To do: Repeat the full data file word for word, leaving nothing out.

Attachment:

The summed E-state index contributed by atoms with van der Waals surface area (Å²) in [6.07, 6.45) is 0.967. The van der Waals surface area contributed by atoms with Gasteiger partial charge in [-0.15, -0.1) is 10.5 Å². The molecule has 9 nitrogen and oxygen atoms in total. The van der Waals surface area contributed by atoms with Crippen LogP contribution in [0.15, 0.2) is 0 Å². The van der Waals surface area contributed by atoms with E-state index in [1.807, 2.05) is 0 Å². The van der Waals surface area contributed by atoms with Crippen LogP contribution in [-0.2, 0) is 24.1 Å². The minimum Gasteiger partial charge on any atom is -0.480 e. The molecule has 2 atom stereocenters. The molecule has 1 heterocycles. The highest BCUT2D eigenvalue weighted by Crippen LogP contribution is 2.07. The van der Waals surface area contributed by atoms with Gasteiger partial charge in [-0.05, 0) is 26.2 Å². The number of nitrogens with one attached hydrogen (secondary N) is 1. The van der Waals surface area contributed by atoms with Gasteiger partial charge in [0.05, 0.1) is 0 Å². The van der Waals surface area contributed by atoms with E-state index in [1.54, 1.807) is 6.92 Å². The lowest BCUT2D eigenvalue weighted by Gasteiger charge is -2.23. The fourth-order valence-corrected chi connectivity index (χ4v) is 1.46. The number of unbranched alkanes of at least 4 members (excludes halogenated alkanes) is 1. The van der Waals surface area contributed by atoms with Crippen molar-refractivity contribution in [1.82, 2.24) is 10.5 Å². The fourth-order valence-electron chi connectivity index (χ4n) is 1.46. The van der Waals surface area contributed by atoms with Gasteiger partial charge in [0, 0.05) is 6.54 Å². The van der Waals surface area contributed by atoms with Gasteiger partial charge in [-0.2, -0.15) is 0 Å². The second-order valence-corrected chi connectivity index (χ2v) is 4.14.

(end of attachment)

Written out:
The summed E-state index contributed by atoms with van der Waals surface area (Å²) in [6.07, 6.45) is 0.967. The van der Waals surface area contributed by atoms with Gasteiger partial charge in [-0.15, -0.1) is 10.5 Å². The molecule has 9 nitrogen and oxygen atoms in total. The van der Waals surface area contributed by atoms with Crippen LogP contribution in [0.15, 0.2) is 0 Å². The van der Waals surface area contributed by atoms with E-state index in [1.807, 2.05) is 0 Å². The van der Waals surface area contributed by atoms with Crippen LogP contribution in [-0.2, 0) is 24.1 Å². The minimum Gasteiger partial charge on any atom is -0.480 e. The molecule has 2 atom stereocenters. The molecule has 1 heterocycles. The highest BCUT2D eigenvalue weighted by Crippen LogP contribution is 2.07. The van der Waals surface area contributed by atoms with Gasteiger partial charge in [-0.05, 0) is 26.2 Å². The number of nitrogens with one attached hydrogen (secondary N) is 1. The van der Waals surface area contributed by atoms with Gasteiger partial charge in [0.05, 0.1) is 0 Å². The van der Waals surface area contributed by atoms with E-state index in [1.54, 1.807) is 6.92 Å². The lowest BCUT2D eigenvalue weighted by Gasteiger charge is -2.23. The fourth-order valence-corrected chi connectivity index (χ4v) is 1.46. The number of unbranched alkanes of at least 4 members (excludes halogenated alkanes) is 1. The van der Waals surface area contributed by atoms with Crippen molar-refractivity contribution in [1.82, 2.24) is 10.5 Å². The fourth-order valence-electron chi connectivity index (χ4n) is 1.46. The van der Waals surface area contributed by atoms with Gasteiger partial charge in [0, 0.05) is 6.54 Å². The van der Waals surface area contributed by atoms with Gasteiger partial charge in [-0.2, -0.15) is 0 Å². The second-order valence-corrected chi connectivity index (χ2v) is 4.14.